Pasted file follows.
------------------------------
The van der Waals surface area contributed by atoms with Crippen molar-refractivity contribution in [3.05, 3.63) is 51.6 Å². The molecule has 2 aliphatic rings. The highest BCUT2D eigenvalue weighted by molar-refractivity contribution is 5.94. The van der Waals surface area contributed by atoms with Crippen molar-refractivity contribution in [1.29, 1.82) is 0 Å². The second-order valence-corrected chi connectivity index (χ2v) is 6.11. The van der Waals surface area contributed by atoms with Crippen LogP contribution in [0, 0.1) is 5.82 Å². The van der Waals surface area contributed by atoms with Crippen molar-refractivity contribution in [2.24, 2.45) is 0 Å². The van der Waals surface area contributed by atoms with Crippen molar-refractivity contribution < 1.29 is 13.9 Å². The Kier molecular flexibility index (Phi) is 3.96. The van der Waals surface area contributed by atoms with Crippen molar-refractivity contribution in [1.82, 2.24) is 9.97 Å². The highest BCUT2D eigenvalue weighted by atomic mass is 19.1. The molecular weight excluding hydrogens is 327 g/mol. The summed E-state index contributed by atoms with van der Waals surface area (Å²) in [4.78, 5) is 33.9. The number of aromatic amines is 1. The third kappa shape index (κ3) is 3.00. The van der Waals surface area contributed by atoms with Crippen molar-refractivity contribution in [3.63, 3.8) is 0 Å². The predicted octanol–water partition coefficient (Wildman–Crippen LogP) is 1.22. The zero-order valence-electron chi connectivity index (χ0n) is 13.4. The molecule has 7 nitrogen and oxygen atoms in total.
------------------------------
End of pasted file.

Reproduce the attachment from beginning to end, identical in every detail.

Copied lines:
The van der Waals surface area contributed by atoms with Crippen molar-refractivity contribution in [3.05, 3.63) is 51.6 Å². The molecule has 2 aliphatic rings. The highest BCUT2D eigenvalue weighted by molar-refractivity contribution is 5.94. The van der Waals surface area contributed by atoms with Crippen molar-refractivity contribution in [1.29, 1.82) is 0 Å². The second-order valence-corrected chi connectivity index (χ2v) is 6.11. The van der Waals surface area contributed by atoms with Crippen LogP contribution in [0, 0.1) is 5.82 Å². The van der Waals surface area contributed by atoms with Crippen molar-refractivity contribution in [2.24, 2.45) is 0 Å². The van der Waals surface area contributed by atoms with Crippen molar-refractivity contribution < 1.29 is 13.9 Å². The Kier molecular flexibility index (Phi) is 3.96. The van der Waals surface area contributed by atoms with Crippen molar-refractivity contribution in [1.82, 2.24) is 9.97 Å². The highest BCUT2D eigenvalue weighted by atomic mass is 19.1. The molecular weight excluding hydrogens is 327 g/mol. The summed E-state index contributed by atoms with van der Waals surface area (Å²) in [4.78, 5) is 33.9. The number of aromatic amines is 1. The third kappa shape index (κ3) is 3.00. The van der Waals surface area contributed by atoms with Crippen molar-refractivity contribution in [3.63, 3.8) is 0 Å². The predicted octanol–water partition coefficient (Wildman–Crippen LogP) is 1.22. The zero-order valence-electron chi connectivity index (χ0n) is 13.4. The molecule has 7 nitrogen and oxygen atoms in total.